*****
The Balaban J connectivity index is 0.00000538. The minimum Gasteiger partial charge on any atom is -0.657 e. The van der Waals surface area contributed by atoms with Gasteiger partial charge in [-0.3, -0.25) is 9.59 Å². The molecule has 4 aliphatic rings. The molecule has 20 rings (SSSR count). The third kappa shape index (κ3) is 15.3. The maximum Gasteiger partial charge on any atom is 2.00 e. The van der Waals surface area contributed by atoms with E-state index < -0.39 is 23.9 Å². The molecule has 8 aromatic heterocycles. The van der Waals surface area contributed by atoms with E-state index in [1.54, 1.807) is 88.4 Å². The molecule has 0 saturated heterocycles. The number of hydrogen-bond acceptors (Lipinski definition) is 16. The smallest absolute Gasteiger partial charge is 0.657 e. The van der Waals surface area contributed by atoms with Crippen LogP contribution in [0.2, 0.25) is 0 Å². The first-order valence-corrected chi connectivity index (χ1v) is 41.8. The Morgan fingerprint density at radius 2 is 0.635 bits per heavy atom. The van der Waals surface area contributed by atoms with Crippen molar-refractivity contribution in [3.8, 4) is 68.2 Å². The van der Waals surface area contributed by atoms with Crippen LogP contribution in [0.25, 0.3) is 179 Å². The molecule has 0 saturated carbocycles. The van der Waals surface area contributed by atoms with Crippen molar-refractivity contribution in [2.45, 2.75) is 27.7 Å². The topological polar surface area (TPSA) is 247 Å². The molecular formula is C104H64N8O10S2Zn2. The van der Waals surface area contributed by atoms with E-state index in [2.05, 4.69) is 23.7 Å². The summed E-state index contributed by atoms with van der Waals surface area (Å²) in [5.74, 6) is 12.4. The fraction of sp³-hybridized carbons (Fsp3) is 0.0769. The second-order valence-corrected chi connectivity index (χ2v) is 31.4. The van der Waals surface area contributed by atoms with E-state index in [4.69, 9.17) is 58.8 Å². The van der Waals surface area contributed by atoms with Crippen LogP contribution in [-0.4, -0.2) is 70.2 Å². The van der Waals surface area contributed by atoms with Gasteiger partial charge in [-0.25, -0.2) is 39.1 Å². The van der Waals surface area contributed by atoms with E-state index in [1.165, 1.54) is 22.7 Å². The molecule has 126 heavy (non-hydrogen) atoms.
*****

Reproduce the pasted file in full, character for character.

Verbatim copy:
The Balaban J connectivity index is 0.00000538. The minimum Gasteiger partial charge on any atom is -0.657 e. The van der Waals surface area contributed by atoms with Gasteiger partial charge in [-0.3, -0.25) is 9.59 Å². The molecule has 4 aliphatic rings. The molecule has 20 rings (SSSR count). The third kappa shape index (κ3) is 15.3. The maximum Gasteiger partial charge on any atom is 2.00 e. The van der Waals surface area contributed by atoms with E-state index < -0.39 is 23.9 Å². The molecule has 8 aromatic heterocycles. The van der Waals surface area contributed by atoms with E-state index in [1.54, 1.807) is 88.4 Å². The molecule has 0 saturated heterocycles. The number of hydrogen-bond acceptors (Lipinski definition) is 16. The smallest absolute Gasteiger partial charge is 0.657 e. The van der Waals surface area contributed by atoms with Crippen LogP contribution in [0.2, 0.25) is 0 Å². The first-order valence-corrected chi connectivity index (χ1v) is 41.8. The Morgan fingerprint density at radius 2 is 0.635 bits per heavy atom. The van der Waals surface area contributed by atoms with Crippen molar-refractivity contribution in [3.8, 4) is 68.2 Å². The van der Waals surface area contributed by atoms with Crippen LogP contribution in [0.25, 0.3) is 179 Å². The molecule has 0 saturated carbocycles. The van der Waals surface area contributed by atoms with Crippen molar-refractivity contribution in [2.45, 2.75) is 27.7 Å². The topological polar surface area (TPSA) is 247 Å². The molecular formula is C104H64N8O10S2Zn2. The van der Waals surface area contributed by atoms with E-state index in [2.05, 4.69) is 23.7 Å². The summed E-state index contributed by atoms with van der Waals surface area (Å²) in [5.74, 6) is 12.4. The fraction of sp³-hybridized carbons (Fsp3) is 0.0769. The second-order valence-corrected chi connectivity index (χ2v) is 31.4. The van der Waals surface area contributed by atoms with E-state index in [4.69, 9.17) is 58.8 Å². The van der Waals surface area contributed by atoms with Crippen LogP contribution in [-0.4, -0.2) is 70.2 Å². The van der Waals surface area contributed by atoms with Gasteiger partial charge in [-0.25, -0.2) is 39.1 Å². The van der Waals surface area contributed by atoms with E-state index in [1.165, 1.54) is 22.7 Å². The molecule has 126 heavy (non-hydrogen) atoms.